The bacteria in your intestinal tract cannot ferment cellulose well, so the primary function of cellulose is to increase stool bulk and decrease the time it takes for the fecal material to pass through the colon. Foods that contain significant amounts of cellulose include bran, legumes, nuts, peas, roots, cabbage, and apple skins.

Hemicellulose is found in bran, nuts, legumes, and whole grains. Rather than just long straight chains (like cellulose), hemicellulose may have side chains and branches. Because of these variations, some hemicelluloses are soluble in water, and some are insoluble, and some forms are fermented by bacteria while others are not.


Lignin has lots of branches of chemicals called phenols rather than glucose molecules. Phenols are currently being studied for a variety of health-related effects, including antioxidant actions. Lignin is insoluble in water and indigestible by friendly bacteria. Food sources include root vegetables, wheat, and berry seeds.


If you've ever made jam at home, you've probably used pectin to help the fruit gel. Pectin is another water-soluble fiber found in the cell walls of plants. But it doesn't make a good stool bulking agent because it is a favorite fiber for the friendly bacteria in your gut to ferment, so very little passes through the colon. Pectin is found in apples, legumes, nuts, and citrus fruits.


Chitin is similar to cellulose because it's insoluble in water, and made up of glucose chains. But it also has amino acids attached, similar to proteins. Chitin is found not only in plants but also in the exoskeletons of insects and shells of crustaceans.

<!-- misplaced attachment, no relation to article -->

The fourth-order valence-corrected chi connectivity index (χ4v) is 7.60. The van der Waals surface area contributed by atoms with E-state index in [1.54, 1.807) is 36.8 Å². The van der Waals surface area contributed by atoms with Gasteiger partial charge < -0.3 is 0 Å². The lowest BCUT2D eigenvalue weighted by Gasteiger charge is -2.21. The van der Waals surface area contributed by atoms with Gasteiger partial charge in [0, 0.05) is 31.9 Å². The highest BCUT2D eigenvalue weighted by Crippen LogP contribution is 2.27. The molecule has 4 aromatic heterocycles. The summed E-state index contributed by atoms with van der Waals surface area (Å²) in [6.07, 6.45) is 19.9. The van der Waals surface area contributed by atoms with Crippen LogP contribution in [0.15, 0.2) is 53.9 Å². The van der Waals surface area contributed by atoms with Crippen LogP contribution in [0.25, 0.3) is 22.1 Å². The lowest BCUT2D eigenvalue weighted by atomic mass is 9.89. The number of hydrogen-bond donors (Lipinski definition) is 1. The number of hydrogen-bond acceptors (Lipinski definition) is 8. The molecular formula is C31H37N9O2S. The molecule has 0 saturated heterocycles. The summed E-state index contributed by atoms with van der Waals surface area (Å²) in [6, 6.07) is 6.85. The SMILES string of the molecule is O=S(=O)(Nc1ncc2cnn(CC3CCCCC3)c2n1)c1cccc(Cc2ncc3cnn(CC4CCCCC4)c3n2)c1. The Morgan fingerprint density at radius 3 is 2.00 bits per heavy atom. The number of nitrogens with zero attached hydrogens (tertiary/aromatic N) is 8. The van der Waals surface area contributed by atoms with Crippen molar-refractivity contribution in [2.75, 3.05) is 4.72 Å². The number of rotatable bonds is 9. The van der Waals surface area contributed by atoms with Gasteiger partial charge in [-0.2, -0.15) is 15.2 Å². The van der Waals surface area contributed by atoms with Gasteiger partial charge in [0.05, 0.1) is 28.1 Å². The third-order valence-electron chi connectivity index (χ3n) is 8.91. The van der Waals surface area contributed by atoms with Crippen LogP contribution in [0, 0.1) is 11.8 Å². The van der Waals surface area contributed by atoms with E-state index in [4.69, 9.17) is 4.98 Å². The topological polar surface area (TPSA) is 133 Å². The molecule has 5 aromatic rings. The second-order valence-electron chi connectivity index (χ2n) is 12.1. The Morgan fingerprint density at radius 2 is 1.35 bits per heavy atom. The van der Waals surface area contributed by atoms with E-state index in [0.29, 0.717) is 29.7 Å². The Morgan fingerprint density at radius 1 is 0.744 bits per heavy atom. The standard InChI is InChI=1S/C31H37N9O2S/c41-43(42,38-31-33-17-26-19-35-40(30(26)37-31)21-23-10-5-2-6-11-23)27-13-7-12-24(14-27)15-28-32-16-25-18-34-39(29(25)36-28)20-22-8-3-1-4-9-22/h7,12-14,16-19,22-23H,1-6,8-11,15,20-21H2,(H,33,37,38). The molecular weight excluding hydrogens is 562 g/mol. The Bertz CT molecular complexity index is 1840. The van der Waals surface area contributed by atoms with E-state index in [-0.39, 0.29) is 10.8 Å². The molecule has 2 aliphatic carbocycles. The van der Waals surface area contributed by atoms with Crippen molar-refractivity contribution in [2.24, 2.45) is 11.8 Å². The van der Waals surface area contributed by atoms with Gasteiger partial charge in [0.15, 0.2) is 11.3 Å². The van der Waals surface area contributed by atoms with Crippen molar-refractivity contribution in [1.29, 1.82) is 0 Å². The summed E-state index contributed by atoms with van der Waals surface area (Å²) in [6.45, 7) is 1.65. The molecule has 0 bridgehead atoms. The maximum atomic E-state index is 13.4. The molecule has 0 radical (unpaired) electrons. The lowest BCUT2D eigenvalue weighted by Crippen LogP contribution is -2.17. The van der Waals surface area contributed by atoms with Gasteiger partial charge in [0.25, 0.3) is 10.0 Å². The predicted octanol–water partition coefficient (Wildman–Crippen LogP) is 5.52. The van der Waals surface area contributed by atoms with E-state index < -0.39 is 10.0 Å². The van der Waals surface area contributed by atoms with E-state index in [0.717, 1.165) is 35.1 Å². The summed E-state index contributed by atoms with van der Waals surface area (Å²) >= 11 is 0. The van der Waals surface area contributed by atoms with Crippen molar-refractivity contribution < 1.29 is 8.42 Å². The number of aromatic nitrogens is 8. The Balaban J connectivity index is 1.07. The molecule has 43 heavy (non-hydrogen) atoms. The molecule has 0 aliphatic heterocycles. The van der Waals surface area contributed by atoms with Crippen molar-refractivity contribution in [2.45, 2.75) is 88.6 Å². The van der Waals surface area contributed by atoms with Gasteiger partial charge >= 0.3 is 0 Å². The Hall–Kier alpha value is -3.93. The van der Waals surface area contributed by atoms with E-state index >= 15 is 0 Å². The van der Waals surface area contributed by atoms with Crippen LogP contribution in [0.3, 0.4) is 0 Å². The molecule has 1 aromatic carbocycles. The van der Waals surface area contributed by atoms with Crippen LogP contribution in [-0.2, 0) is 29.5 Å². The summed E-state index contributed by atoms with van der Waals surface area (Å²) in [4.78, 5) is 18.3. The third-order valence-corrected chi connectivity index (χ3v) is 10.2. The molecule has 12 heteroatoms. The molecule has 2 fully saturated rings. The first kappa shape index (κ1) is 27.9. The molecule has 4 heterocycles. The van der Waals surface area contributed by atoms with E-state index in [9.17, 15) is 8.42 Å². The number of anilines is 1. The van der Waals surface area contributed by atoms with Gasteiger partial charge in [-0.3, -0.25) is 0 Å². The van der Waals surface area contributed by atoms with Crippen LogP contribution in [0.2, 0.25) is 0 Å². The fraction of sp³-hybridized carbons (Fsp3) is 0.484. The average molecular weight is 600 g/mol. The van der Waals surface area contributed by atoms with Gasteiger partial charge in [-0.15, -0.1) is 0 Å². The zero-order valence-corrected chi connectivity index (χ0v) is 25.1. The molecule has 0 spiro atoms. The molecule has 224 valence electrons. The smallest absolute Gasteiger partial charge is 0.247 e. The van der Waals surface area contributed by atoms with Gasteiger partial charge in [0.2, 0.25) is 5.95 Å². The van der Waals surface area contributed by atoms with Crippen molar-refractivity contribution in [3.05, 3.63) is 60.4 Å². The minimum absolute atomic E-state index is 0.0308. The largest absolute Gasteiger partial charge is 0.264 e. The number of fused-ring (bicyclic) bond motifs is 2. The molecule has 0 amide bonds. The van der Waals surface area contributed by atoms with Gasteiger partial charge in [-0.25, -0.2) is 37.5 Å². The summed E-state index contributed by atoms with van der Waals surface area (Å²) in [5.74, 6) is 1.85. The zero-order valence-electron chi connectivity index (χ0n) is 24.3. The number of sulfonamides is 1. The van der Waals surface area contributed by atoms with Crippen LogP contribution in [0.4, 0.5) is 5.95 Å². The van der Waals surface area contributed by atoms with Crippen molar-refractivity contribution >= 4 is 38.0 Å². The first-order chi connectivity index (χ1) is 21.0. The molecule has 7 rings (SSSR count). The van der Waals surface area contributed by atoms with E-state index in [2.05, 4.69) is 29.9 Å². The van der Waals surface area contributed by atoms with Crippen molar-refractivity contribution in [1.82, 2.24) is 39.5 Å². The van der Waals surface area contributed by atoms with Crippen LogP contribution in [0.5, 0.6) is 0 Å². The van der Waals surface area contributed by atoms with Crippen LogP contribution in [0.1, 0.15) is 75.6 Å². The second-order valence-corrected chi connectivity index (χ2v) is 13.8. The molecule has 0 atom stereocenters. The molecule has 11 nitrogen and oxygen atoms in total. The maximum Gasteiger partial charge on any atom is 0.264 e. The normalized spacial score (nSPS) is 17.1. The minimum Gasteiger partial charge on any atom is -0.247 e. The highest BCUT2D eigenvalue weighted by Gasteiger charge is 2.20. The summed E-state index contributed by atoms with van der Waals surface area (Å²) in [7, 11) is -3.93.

Gums are soluble in water and are secreted by plants when they're damaged. Gums are used in food manufacturing as thickening and gelling agents. Examples of gums include guar gum, carob gum, gum Arabic, and xanthan gum.


Beta-glucan is a water-soluble dietary fiber found in oats and barley, and it's often used as a functional fiber and added to foods. Beta-glucans have been shown to reduce cholesterol levels and help control blood sugar levels.

Resistant Starches

Resistant starch really is a starch, but it's considered to be a fiber because amylase—the enzyme that breaks starch into individual glucose units—doesn't work on this type of starch. Resistant starch can occur as starch trapped in cell walls of plants or may be formed while cooking or food processing.

3 Sources
Verywell Fit uses only high-quality sources, including peer-reviewed studies, to support the facts within our articles. Read our editorial process to learn more about how we fact-check and keep our content accurate, reliable, and trustworthy.
  1. U.S. Department of Agriculture and U.S. Department of Health and Human Services. Dietary Guidelines for Americans, 2020-2025.

  2. Achat S, Rakotomanomana N, Madani K, Dangles O. Antioxidant activity of olive phenols and other dietary phenols in model gastric conditions: Scavenging of the free radical DPPH and inhibition of the haem-induced peroxidation of linoleic acid. Food Chem. 2016;213:135-142. doi:10.1016/j.foodchem.2016.06.076

  3. Ames N, Storsley J, Thandapilly SJ. Chapter 8. Functionality of beta-glucan from oat and barley and its relation with human health. In: Beta T, Camire ME, eds. Food Chemistry, Function and Analysis. Royal Society of Chemistry; 2018:147-166. doi:10.1039/9781788012799-00147

By Shereen Lehman, MS
Shereen Lehman, MS, is a former writer for Verywell Fit and Reuters Health. She's a healthcare journalist who writes about healthy eating and offers evidence-based advice for regular people.